On August 4, 2020 at around 6 PM local time, a pair of explosions rocked Beirut, Lebanon’s capital. The second and much more powerful blast is believed to have originated from a warehouse storing approximately 2,750 tons of ammonium nitrate — a highly explosive chemical often used as fertilizer — which had been at the port since 2014. According to reports, a fire at a nearby warehouse ignited the large cache of ammonium nitrate.
Lebanese and international officials are still investigating what caused the blast and why the explosive chemicals remained at the port for six years. In a city of 1.9 million, at least 300,000 people have been displaced from their homes. Initial reports estimate the cost of repairing damage to infrastructure in Beirut will likely be between $10 and $15 billion USD.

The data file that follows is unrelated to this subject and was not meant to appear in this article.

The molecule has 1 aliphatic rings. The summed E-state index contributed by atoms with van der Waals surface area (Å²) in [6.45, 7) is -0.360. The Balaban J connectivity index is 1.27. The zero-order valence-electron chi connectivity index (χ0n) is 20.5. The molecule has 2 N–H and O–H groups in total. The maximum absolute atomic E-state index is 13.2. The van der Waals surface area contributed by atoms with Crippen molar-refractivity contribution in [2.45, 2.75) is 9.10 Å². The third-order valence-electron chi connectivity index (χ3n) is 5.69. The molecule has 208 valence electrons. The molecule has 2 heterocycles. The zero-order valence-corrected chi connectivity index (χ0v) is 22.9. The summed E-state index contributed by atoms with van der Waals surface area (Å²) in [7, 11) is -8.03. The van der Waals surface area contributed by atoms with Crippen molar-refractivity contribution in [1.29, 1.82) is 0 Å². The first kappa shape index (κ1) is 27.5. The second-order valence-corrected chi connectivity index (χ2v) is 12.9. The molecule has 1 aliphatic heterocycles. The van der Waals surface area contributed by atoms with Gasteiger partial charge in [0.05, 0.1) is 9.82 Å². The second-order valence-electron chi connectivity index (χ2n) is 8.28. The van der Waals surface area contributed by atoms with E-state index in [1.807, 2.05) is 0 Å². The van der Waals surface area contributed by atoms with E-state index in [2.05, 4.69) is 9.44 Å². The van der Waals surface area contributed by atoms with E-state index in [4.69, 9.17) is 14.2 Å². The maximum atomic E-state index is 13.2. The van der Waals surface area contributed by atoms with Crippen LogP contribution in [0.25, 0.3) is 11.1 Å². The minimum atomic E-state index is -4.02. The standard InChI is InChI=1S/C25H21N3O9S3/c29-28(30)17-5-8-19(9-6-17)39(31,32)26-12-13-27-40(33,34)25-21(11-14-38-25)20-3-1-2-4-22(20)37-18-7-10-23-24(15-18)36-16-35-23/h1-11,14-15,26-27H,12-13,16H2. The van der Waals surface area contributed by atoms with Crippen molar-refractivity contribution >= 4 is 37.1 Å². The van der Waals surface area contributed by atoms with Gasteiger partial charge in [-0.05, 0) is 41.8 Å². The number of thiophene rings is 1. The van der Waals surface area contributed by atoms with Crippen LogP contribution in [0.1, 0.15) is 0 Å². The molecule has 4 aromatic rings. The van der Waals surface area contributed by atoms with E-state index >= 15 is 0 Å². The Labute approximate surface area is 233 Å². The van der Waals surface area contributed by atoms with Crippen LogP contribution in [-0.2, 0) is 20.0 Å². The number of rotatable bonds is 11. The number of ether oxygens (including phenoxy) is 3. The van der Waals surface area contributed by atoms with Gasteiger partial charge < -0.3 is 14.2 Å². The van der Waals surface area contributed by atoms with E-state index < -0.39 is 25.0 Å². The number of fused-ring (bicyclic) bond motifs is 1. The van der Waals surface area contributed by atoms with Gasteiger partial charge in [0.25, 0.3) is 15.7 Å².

Read our new on-the-ground report
Rebuilding Beirut: The World Responds After Blasts Rock Lebanon’s Capital
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We will update this log regularly to provide an ongoing report back to donors on the ways Anera is responding during this COVID-19 crisis. We will also be providing occasional updates about conditions on the ground and our staff. Please…
Anera is working with partners like Muslim Aid, to repair damaged homes in Beirut, Lebanon. On August 4, 2020 at around 6 PM local time, a pair of explosions rocked Beirut, Lebanon’s capital. In a city of 1.9 million, at…